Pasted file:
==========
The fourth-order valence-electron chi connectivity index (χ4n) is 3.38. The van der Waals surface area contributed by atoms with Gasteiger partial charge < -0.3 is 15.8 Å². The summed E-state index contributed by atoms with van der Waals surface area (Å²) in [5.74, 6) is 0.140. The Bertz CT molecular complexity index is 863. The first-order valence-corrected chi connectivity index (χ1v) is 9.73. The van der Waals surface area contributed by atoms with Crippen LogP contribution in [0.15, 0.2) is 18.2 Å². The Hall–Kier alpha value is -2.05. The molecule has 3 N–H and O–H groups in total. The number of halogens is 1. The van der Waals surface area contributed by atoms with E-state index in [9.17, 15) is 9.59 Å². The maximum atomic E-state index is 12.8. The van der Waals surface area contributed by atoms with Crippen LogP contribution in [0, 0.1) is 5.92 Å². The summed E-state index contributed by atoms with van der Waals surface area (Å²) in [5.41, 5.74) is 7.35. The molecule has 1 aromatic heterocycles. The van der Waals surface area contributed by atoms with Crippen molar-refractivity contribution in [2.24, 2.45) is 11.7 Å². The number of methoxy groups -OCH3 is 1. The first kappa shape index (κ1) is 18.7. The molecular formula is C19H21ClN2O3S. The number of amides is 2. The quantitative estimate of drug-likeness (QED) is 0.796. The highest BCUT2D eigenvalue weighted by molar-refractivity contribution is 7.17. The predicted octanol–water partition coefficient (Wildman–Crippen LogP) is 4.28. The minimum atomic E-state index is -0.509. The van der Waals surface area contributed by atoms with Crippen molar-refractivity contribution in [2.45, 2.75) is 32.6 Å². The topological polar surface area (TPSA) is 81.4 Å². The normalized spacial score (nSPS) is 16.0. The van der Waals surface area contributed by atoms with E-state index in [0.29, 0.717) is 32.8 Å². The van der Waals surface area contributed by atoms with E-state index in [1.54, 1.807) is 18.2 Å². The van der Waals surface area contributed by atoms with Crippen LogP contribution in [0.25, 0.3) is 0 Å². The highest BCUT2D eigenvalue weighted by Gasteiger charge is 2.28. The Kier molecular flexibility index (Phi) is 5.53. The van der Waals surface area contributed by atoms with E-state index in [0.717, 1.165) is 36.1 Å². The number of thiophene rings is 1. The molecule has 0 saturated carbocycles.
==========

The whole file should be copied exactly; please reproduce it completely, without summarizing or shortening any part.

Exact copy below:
The fourth-order valence-electron chi connectivity index (χ4n) is 3.38. The van der Waals surface area contributed by atoms with Gasteiger partial charge < -0.3 is 15.8 Å². The summed E-state index contributed by atoms with van der Waals surface area (Å²) in [5.74, 6) is 0.140. The Bertz CT molecular complexity index is 863. The first-order valence-corrected chi connectivity index (χ1v) is 9.73. The van der Waals surface area contributed by atoms with Crippen LogP contribution in [0.15, 0.2) is 18.2 Å². The Hall–Kier alpha value is -2.05. The molecule has 3 N–H and O–H groups in total. The number of halogens is 1. The van der Waals surface area contributed by atoms with E-state index in [9.17, 15) is 9.59 Å². The maximum atomic E-state index is 12.8. The van der Waals surface area contributed by atoms with Crippen LogP contribution in [0, 0.1) is 5.92 Å². The summed E-state index contributed by atoms with van der Waals surface area (Å²) in [5.41, 5.74) is 7.35. The molecule has 1 aromatic heterocycles. The van der Waals surface area contributed by atoms with Crippen molar-refractivity contribution in [2.24, 2.45) is 11.7 Å². The number of methoxy groups -OCH3 is 1. The first kappa shape index (κ1) is 18.7. The molecular formula is C19H21ClN2O3S. The number of amides is 2. The quantitative estimate of drug-likeness (QED) is 0.796. The highest BCUT2D eigenvalue weighted by molar-refractivity contribution is 7.17. The predicted octanol–water partition coefficient (Wildman–Crippen LogP) is 4.28. The minimum atomic E-state index is -0.509. The van der Waals surface area contributed by atoms with Crippen molar-refractivity contribution in [2.45, 2.75) is 32.6 Å². The topological polar surface area (TPSA) is 81.4 Å². The normalized spacial score (nSPS) is 16.0. The van der Waals surface area contributed by atoms with E-state index in [0.29, 0.717) is 32.8 Å². The van der Waals surface area contributed by atoms with E-state index in [1.54, 1.807) is 18.2 Å². The van der Waals surface area contributed by atoms with Crippen LogP contribution in [0.25, 0.3) is 0 Å². The highest BCUT2D eigenvalue weighted by Gasteiger charge is 2.28. The Kier molecular flexibility index (Phi) is 5.53. The van der Waals surface area contributed by atoms with E-state index in [0.717, 1.165) is 36.1 Å². The number of thiophene rings is 1. The molecule has 0 saturated carbocycles.